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Lowriders : They've Shifted From Old Cars to Customized Trucks

October 20, 1986|MIKE APAN | Times Staff Writer

NATIONAL CITY — More than seven years ago, when a police crackdown was putting the brakes on bumper-to-bumper cruising along National City's Highland Avenue, lowriders were forced to do some "strip" searching if they didn't want to be hassled as they displayed their ornate, souped-up, metallic machines.

Today, National City Police Chief Terry Hart says cruising along the strip, which was listed in the now-defunct Low Rider magazine as a prime cruising spot, is now 10% of what it was during the lowriding heydays of the late 1970s and early 1980s.

"We don't intend for it to get back to how it was," Hart said.

Lowriders say the loss of San Diego County's main "boulevard" greatly contributed to the overall fading of the lowriding scene in the San Diego area. But they are quick to point out that although the time-honored tradition has undergone some changes, it is not dead.

Informally, the once supplemental strip along Logan Avenue in San Diego has succeeded Highland in popularity among die-hard lowrider enthusiasts and spectators.

But San Diego Police Sgt. Nate Caplan, who has worked the Logan Heights area for five years, said that with the exception of seasonal increases during summer and certain weekends, he hasn't noticed much change in the amount of cruising. Unless the cruising begins to "interfere with traffic flow," the four to six police officers supervising the area don't interfere with the activity, Caplan said.

"I think it stays pretty steady," he said. "It maintains a pretty set pattern."

Rigo Reyes, 29, president of the 9-year-old Amigos car club, said there are not necessarily fewer lowriders, just less cruising.

Owner of an elaborately painted and upholstered 1959 Chevy Impala, Reyes, who says he's spent close to $7,000 on the car, observed that most "serious lowriders" have turned to entering car show competitions, rather than cruising, mainly to avoid getting citations for vehicle violations ranging from using illegal tires to having a hydraulics system installed in the car.

"(Cruising) has been more or less slowing down basically because of the police and the tickets," Reyes said. "It's become too expensive, and a lot of the old veteranos have given it up because of that."

By Reyes' count, the car clubs that were the center of the culture of the late '70s have largely disappeared. In 1979, there were 16 clubs in San Diego, he said. Now, there are nine, four of which date from before 1980. That means 12 clubs have disappeared.

Lee Contreras, 27-year-old vice president of the now disbanded Traffic car club, said the citations caught up with him in 1981. He said they forced him to consider becoming a spectator of lowriding and to give up the silver 1969 Chevy Impala he cruised along Highland.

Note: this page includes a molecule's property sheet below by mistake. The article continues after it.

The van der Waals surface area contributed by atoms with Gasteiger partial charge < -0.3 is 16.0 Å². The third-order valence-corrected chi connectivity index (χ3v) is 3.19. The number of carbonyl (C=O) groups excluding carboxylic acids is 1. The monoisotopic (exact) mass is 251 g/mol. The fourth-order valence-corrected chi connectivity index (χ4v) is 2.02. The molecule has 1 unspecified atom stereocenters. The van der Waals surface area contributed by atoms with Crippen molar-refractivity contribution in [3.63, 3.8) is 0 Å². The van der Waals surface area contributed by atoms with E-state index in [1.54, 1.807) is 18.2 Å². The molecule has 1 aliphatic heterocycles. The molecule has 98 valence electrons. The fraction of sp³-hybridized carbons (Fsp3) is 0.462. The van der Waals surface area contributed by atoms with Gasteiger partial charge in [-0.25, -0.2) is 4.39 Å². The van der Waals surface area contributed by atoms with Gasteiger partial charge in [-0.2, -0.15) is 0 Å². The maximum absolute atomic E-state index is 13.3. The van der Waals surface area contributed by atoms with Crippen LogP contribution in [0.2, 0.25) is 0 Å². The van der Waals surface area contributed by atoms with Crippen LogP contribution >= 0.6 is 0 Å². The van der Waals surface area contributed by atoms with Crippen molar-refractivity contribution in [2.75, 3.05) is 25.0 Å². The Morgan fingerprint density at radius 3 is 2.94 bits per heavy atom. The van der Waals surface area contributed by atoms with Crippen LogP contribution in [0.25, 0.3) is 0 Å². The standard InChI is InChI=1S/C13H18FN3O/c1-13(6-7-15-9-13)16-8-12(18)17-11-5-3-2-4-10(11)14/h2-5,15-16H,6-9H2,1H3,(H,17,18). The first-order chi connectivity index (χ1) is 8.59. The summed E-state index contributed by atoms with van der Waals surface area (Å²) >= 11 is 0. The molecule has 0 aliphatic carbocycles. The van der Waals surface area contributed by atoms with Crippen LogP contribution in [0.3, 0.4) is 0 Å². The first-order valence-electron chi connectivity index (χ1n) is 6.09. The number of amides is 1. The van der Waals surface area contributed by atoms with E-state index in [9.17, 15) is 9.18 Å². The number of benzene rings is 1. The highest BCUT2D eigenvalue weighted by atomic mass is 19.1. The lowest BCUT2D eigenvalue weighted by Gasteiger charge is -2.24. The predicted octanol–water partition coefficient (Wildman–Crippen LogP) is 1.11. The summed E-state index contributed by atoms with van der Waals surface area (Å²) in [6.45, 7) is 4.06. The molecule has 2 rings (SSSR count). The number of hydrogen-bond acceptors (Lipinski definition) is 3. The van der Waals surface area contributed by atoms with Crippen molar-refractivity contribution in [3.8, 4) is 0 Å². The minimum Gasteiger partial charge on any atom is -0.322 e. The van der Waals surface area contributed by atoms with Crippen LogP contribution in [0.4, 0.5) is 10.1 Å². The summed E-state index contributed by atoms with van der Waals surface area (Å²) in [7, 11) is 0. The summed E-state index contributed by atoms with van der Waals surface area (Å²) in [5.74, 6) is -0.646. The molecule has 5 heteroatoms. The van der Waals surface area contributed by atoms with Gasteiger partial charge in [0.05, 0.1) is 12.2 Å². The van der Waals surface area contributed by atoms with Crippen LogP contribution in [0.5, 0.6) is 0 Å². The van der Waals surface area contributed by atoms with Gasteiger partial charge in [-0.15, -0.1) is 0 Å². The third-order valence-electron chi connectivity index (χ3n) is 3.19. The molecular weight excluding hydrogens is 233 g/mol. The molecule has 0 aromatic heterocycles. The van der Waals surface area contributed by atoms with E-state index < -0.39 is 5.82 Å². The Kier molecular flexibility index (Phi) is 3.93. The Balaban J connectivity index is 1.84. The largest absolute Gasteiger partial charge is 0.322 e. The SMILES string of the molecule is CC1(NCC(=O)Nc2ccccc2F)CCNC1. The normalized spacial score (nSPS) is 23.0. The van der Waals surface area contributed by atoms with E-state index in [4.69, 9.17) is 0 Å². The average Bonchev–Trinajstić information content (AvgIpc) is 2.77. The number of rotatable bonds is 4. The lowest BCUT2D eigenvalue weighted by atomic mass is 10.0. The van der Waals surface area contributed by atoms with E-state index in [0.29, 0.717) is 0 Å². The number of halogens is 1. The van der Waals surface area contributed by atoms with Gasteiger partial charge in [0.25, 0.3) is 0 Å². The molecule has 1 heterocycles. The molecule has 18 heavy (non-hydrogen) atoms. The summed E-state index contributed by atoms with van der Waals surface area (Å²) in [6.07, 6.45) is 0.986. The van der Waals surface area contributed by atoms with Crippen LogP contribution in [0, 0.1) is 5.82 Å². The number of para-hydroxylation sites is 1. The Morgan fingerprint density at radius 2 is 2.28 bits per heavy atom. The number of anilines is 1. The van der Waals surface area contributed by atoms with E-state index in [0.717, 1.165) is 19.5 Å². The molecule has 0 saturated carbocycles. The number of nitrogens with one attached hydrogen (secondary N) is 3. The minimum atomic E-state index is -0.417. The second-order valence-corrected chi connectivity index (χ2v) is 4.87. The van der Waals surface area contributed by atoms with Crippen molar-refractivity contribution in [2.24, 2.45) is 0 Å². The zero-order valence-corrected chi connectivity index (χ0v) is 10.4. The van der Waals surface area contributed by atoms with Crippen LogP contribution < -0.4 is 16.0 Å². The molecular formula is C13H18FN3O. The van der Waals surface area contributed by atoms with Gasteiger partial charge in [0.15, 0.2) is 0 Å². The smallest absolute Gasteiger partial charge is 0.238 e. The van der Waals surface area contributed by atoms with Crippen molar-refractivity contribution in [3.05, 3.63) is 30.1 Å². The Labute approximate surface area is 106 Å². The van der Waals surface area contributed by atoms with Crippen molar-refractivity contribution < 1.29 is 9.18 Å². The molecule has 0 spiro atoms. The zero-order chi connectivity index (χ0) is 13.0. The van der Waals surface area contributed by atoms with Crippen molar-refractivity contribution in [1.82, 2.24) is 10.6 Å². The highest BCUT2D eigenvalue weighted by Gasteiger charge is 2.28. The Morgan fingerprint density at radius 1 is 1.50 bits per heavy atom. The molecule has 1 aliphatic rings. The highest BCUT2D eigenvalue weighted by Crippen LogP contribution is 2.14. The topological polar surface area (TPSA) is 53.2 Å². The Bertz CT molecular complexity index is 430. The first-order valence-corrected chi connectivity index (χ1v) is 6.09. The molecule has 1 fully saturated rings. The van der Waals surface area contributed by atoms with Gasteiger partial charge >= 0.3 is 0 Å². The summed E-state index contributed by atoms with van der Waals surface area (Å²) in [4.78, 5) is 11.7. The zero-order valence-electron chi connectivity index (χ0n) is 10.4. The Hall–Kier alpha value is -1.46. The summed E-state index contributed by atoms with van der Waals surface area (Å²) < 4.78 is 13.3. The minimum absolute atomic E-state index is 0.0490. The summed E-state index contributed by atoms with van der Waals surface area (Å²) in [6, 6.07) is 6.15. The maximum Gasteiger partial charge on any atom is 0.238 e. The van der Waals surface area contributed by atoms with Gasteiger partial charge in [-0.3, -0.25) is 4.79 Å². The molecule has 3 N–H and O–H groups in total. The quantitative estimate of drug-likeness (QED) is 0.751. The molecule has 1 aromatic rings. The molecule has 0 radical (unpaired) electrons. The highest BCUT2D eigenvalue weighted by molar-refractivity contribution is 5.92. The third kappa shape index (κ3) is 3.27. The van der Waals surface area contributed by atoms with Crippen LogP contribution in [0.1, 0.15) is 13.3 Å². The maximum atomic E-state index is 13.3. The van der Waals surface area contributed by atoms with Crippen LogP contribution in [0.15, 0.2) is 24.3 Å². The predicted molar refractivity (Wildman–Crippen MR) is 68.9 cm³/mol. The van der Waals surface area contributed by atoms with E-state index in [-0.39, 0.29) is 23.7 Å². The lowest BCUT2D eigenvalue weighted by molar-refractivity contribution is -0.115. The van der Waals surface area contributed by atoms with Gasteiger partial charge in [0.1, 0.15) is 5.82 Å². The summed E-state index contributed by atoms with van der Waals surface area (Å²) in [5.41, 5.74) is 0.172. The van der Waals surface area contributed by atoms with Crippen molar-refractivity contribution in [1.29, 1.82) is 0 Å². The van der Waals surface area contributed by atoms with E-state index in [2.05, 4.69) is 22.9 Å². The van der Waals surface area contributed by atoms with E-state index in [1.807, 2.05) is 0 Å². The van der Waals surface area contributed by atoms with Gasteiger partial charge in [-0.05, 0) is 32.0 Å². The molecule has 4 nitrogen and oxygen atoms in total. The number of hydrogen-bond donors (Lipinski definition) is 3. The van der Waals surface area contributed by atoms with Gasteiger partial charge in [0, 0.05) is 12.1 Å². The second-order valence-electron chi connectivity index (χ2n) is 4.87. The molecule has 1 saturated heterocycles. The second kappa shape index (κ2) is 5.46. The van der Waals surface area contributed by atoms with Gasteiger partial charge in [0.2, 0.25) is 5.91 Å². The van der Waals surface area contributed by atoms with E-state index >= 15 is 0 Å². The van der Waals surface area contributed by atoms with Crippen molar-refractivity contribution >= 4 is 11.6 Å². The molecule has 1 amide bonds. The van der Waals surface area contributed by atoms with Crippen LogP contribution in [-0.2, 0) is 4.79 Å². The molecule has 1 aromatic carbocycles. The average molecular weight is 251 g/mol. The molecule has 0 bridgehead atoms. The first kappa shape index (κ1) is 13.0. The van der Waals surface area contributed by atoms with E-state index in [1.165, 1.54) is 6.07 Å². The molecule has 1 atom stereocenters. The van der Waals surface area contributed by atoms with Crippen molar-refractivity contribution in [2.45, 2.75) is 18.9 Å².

To be sure, times have changed from 1979, when the City Council of National City authorized the sweep arrests after a homicide and a stabbing along Highland. Those were the days when, according to National City police, more than 600 vehicle inspections were conducted, 85 citations were issued and about 10 vehicles were impounded in a six-month period from late 1979 to early 1980.

Some things, however, haven't changed, according to Reyes and Contreras.

The tension between cruisers and police is still prevalent, and lowriders claim they are still taking a bad rap; that they are being stereotyped as gang members by police and the media on the basis of actions by a few people.

"To some extent, I think they are harassing," Reyes said. "They're still into the stereotype idea of lowriders, categorizing them as gangs and trouble. Whether we want to realize it or not, the reality is that in every group or in any bunch of people that gets together there's going to always be some people that do cause problems. But again, they're stereotyping in the sense that they are treating everybody as gang members."

"Of course, you're going to have people who are a little off in the brain," Contreras said. "But there's no way you could have a righteous-looking lowrider and be a (gang member)."

Their sentiments reflect the complaints Herman Baca, chairman of the Committee on Chicano Rights, made seven years ago against the way National City police handled the situation on Highland, which early in September, 1979, was the scene of 170 arrests, 80 of which involved teen-agers.

"You can't break the law to enforce the law," Baca complained then, charging that the sweeps violated constitutional rights, including the right to assemble, the right to travel and be free from illegal search and seizure and equal protection under the law.

Baca still gets upset talking about the 1979 sweeps. Asked recently about the sweeps, he called the police action racist, and asked, "Where did they get this power to violate these constitutional guarantees?"

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